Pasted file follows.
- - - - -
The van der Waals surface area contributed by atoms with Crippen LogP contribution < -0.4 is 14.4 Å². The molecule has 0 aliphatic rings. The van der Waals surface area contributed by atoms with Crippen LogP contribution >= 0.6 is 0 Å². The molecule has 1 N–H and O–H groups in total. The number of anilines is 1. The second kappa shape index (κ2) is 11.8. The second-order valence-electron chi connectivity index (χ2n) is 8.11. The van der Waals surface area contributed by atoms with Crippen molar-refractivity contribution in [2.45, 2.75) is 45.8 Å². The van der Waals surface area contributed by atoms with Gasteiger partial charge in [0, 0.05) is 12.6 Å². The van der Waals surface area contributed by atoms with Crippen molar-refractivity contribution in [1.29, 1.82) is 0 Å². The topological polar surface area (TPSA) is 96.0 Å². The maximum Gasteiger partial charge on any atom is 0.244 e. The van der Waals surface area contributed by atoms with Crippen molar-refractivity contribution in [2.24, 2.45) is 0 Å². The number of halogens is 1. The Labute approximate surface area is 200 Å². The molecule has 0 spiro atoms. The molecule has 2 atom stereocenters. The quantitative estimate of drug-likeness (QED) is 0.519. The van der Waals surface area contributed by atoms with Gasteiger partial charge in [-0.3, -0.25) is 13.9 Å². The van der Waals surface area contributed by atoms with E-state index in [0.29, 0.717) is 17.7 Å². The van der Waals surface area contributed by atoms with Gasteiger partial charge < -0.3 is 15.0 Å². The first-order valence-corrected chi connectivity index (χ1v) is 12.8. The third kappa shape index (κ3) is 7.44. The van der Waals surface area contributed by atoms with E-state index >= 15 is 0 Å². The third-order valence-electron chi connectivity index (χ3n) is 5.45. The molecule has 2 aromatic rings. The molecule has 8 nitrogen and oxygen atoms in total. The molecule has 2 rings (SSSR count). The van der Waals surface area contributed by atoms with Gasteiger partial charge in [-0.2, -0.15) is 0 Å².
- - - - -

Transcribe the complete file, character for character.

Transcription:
The van der Waals surface area contributed by atoms with Crippen LogP contribution < -0.4 is 14.4 Å². The molecule has 0 aliphatic rings. The van der Waals surface area contributed by atoms with Crippen LogP contribution >= 0.6 is 0 Å². The molecule has 1 N–H and O–H groups in total. The number of anilines is 1. The second kappa shape index (κ2) is 11.8. The second-order valence-electron chi connectivity index (χ2n) is 8.11. The van der Waals surface area contributed by atoms with Crippen molar-refractivity contribution in [2.45, 2.75) is 45.8 Å². The van der Waals surface area contributed by atoms with Gasteiger partial charge in [0, 0.05) is 12.6 Å². The van der Waals surface area contributed by atoms with Crippen molar-refractivity contribution in [1.29, 1.82) is 0 Å². The topological polar surface area (TPSA) is 96.0 Å². The maximum Gasteiger partial charge on any atom is 0.244 e. The van der Waals surface area contributed by atoms with Crippen molar-refractivity contribution in [2.24, 2.45) is 0 Å². The number of halogens is 1. The Labute approximate surface area is 200 Å². The molecule has 0 spiro atoms. The molecule has 2 atom stereocenters. The quantitative estimate of drug-likeness (QED) is 0.519. The van der Waals surface area contributed by atoms with Gasteiger partial charge in [-0.3, -0.25) is 13.9 Å². The van der Waals surface area contributed by atoms with E-state index in [0.29, 0.717) is 17.7 Å². The van der Waals surface area contributed by atoms with Gasteiger partial charge < -0.3 is 15.0 Å². The first-order valence-corrected chi connectivity index (χ1v) is 12.8. The third kappa shape index (κ3) is 7.44. The van der Waals surface area contributed by atoms with E-state index >= 15 is 0 Å². The third-order valence-electron chi connectivity index (χ3n) is 5.45. The molecule has 2 aromatic rings. The molecule has 8 nitrogen and oxygen atoms in total. The molecule has 2 rings (SSSR count). The van der Waals surface area contributed by atoms with Gasteiger partial charge in [-0.2, -0.15) is 0 Å².